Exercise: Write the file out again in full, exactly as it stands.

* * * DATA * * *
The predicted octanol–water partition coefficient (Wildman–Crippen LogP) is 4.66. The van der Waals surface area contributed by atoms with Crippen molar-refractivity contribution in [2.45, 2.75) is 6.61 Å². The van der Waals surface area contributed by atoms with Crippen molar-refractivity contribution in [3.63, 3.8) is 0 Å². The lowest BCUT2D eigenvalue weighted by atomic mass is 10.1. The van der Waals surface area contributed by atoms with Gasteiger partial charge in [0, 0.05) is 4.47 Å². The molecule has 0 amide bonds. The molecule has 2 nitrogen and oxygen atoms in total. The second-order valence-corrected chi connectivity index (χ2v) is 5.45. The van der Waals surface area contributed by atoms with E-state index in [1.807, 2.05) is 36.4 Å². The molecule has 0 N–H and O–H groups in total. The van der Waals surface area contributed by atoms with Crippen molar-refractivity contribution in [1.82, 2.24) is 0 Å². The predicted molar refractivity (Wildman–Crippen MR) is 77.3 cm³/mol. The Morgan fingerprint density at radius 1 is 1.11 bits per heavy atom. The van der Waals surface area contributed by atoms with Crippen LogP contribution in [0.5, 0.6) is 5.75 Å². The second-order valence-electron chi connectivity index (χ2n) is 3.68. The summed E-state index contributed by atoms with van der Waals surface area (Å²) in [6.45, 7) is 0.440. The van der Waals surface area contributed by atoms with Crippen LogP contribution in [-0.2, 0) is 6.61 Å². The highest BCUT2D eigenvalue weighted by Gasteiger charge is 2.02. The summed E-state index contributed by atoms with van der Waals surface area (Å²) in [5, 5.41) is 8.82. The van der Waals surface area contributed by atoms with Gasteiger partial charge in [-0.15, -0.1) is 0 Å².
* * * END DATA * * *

The predicted octanol–water partition coefficient (Wildman–Crippen LogP) is 4.66. The van der Waals surface area contributed by atoms with Crippen molar-refractivity contribution in [2.45, 2.75) is 6.61 Å². The van der Waals surface area contributed by atoms with Crippen molar-refractivity contribution in [3.63, 3.8) is 0 Å². The lowest BCUT2D eigenvalue weighted by atomic mass is 10.1. The van der Waals surface area contributed by atoms with Gasteiger partial charge in [0, 0.05) is 4.47 Å². The molecule has 0 amide bonds. The molecule has 2 nitrogen and oxygen atoms in total. The second-order valence-corrected chi connectivity index (χ2v) is 5.45. The van der Waals surface area contributed by atoms with E-state index in [1.807, 2.05) is 36.4 Å². The molecule has 0 N–H and O–H groups in total. The van der Waals surface area contributed by atoms with Crippen molar-refractivity contribution in [1.82, 2.24) is 0 Å². The predicted molar refractivity (Wildman–Crippen MR) is 77.3 cm³/mol. The Morgan fingerprint density at radius 1 is 1.11 bits per heavy atom. The van der Waals surface area contributed by atoms with Crippen LogP contribution in [0.5, 0.6) is 5.75 Å². The second-order valence-electron chi connectivity index (χ2n) is 3.68. The summed E-state index contributed by atoms with van der Waals surface area (Å²) in [6.45, 7) is 0.440. The van der Waals surface area contributed by atoms with Crippen LogP contribution in [-0.2, 0) is 6.61 Å². The highest BCUT2D eigenvalue weighted by Gasteiger charge is 2.02. The summed E-state index contributed by atoms with van der Waals surface area (Å²) in [5, 5.41) is 8.82. The van der Waals surface area contributed by atoms with Gasteiger partial charge in [-0.15, -0.1) is 0 Å².